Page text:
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Writer’s Dilemma One SheetIMDbThe Writer’s Dilemma

2013 ♦ 7:50 ♦ produced by Kenneth J. Coughlan & Mary Kay Coughlan ♦ directed by Bjorn Munson

Authors Libby Daricek and Mark LaSalle are each working to finish their respective novels — Mark’s being a crime thriller, and Libby’s an emotional drama. But as they describe scenes from their works (and propose changes to their pieces), their collaborative relationship is put to the test, especially as they learn they may be competing for the same goal.

48 Hour Film ProjectTohubohu returned to the 48 Hour Film Project in 2013 with Bjorn Munson in the director’s chair for “The Writer’s Dilemma,” a buddy film featuring a wide cast anchored by Tohubohu veterans Jennifer Massey and Nick DePinto. The film was created entirely across the weekend of May 3th through the 5th, 2013, and premiered at the AFI Silver Theatre on Saturday, May 11th. Frequent Tohubohu director William R. Coughlan took on scriptwriting duties (his first solo Tohubohu scriptwriting effort since 2004’s “Loose Ends.”

The Writer’s Dilemma — Original Trailer

TOHUBOHU PRODUCTIONS presents  a 48 HOUR FILM PROJECT  “THE WRITER’S DILEMMA”  starring JENNIFER MASSEY  NICK DePINTO  featuring ARIANA ALMAJAN  ELIZABETH DARBY  NELLO DeBLASIO  RICHARD FISKE  DYLAN HINTZ  CAROL McCAFFREY  JEAN HUDSON MILLER  BROOKS TEGLER  KEITH WATERS  edited by WILLIAM R. COUGHLAN  BRAD HARTLAND  director of photography DAN FOSTER  executive producer WILLIAM R. COUGHLAN  written by WILLIAM R. COUGHLAN  produced by KENNETH J. COUGHLAN & MARY KAY COUGHLAN  directed by BJORN MUNSON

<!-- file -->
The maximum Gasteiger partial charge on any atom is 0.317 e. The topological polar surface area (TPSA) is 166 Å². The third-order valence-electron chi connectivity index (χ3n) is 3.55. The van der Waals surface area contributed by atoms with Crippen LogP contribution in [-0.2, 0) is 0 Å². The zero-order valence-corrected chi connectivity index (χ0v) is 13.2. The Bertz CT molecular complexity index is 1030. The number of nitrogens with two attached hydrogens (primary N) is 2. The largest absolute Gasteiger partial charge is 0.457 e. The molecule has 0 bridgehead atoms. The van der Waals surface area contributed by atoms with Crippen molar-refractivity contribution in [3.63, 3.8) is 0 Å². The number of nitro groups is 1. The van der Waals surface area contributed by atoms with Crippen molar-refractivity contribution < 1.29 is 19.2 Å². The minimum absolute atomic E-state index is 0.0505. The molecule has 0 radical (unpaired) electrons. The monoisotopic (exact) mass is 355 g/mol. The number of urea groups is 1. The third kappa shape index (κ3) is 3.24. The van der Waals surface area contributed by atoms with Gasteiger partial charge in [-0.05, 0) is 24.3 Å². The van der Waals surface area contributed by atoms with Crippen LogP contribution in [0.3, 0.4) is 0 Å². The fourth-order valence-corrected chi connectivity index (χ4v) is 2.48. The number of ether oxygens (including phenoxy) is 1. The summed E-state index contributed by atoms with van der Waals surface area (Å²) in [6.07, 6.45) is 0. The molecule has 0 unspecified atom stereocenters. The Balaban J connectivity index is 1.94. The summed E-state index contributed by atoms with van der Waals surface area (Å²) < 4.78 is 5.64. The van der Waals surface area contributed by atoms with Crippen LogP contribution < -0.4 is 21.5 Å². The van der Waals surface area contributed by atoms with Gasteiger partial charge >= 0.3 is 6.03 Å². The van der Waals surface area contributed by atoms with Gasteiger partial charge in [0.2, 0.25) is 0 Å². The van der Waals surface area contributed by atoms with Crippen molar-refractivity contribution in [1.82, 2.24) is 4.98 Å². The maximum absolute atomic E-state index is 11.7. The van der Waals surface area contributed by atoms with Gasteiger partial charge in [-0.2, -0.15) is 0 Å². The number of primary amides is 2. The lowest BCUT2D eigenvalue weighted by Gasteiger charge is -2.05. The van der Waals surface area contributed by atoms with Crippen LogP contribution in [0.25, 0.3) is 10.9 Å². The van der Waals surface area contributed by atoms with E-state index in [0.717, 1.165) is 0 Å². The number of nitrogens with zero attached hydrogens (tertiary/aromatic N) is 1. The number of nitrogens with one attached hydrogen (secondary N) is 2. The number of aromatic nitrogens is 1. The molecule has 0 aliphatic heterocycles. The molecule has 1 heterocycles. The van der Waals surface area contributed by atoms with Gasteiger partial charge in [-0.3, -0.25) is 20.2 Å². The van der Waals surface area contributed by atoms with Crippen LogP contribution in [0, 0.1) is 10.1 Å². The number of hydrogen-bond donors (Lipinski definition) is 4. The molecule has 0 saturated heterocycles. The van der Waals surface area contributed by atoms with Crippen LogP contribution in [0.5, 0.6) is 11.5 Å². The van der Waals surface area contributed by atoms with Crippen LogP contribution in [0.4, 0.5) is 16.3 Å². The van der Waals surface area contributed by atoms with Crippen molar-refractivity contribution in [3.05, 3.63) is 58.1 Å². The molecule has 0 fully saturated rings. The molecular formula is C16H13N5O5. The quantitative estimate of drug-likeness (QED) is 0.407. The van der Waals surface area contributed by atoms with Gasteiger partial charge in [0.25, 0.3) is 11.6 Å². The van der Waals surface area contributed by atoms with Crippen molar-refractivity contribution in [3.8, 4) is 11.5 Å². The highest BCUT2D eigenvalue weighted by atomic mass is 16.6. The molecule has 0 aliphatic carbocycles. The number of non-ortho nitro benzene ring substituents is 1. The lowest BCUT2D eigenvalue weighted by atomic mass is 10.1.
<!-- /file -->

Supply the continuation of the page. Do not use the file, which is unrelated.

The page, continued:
SAG-AFTRA

 

When we drew “Buddy Film” as our 48 Hour Film Project assigned genre, screenwriter (and executive producer) William R. Coughlan and I discussed how many buddy films include “buddies” who don’t get along — at least not initially. We also both share a love of film noir, so Bill proposed a gangland variant of The Prisoner’s Dilemma, that favorite problem of game theorists wherein two isolated prisoners decide whether to cooperate with or betray each other. We loved it, but in trying to break out the beats of the story, we found that we had too much telling and not enough showing within the constraints of a seven-minute short. By switching the framing device to one of writers at a similar impasse, we were still able to touch on the whole gangster story, but were not weighed down by it. And we added a whole other story in Libby Daricek’s drama. The resulting script was a delight to shoot, as was working with so many great actors. In a sense, we got to make multiple movies.

Bjorn Munson

 
 
TIVA DC Peer Awards IndieCapitol Awards San Francisco Comic Con Film Festival